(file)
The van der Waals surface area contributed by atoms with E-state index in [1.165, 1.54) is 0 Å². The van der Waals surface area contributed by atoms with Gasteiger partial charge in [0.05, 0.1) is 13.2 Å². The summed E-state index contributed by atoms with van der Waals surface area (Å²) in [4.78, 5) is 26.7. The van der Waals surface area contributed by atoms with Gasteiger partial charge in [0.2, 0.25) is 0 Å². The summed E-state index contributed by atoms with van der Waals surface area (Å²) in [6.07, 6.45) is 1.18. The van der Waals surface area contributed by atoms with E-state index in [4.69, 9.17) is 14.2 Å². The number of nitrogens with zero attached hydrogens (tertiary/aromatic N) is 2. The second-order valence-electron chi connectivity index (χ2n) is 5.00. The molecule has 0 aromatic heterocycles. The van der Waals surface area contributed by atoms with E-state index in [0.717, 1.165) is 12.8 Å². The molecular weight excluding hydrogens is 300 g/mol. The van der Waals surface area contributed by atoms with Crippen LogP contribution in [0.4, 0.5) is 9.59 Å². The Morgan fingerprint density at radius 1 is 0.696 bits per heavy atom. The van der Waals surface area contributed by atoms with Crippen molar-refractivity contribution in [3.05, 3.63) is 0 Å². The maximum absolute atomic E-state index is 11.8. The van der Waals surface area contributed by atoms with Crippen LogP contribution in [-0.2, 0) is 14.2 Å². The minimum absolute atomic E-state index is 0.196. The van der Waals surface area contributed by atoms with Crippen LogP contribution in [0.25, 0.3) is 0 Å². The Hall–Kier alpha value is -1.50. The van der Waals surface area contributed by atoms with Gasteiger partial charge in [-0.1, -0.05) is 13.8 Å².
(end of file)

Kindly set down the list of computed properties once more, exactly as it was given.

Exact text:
The van der Waals surface area contributed by atoms with E-state index in [1.165, 1.54) is 0 Å². The van der Waals surface area contributed by atoms with Gasteiger partial charge in [0.05, 0.1) is 13.2 Å². The summed E-state index contributed by atoms with van der Waals surface area (Å²) in [4.78, 5) is 26.7. The van der Waals surface area contributed by atoms with Gasteiger partial charge in [0.2, 0.25) is 0 Å². The summed E-state index contributed by atoms with van der Waals surface area (Å²) in [6.07, 6.45) is 1.18. The van der Waals surface area contributed by atoms with E-state index in [4.69, 9.17) is 14.2 Å². The number of nitrogens with zero attached hydrogens (tertiary/aromatic N) is 2. The second-order valence-electron chi connectivity index (χ2n) is 5.00. The molecule has 0 aromatic heterocycles. The van der Waals surface area contributed by atoms with E-state index in [0.717, 1.165) is 12.8 Å². The molecular weight excluding hydrogens is 300 g/mol. The van der Waals surface area contributed by atoms with Crippen LogP contribution in [0.4, 0.5) is 9.59 Å². The Morgan fingerprint density at radius 1 is 0.696 bits per heavy atom. The van der Waals surface area contributed by atoms with Crippen molar-refractivity contribution in [3.05, 3.63) is 0 Å². The maximum absolute atomic E-state index is 11.8. The van der Waals surface area contributed by atoms with Crippen LogP contribution in [-0.2, 0) is 14.2 Å². The minimum absolute atomic E-state index is 0.196. The van der Waals surface area contributed by atoms with Crippen LogP contribution in [0.25, 0.3) is 0 Å². The Hall–Kier alpha value is -1.50. The van der Waals surface area contributed by atoms with Gasteiger partial charge in [-0.1, -0.05) is 13.8 Å².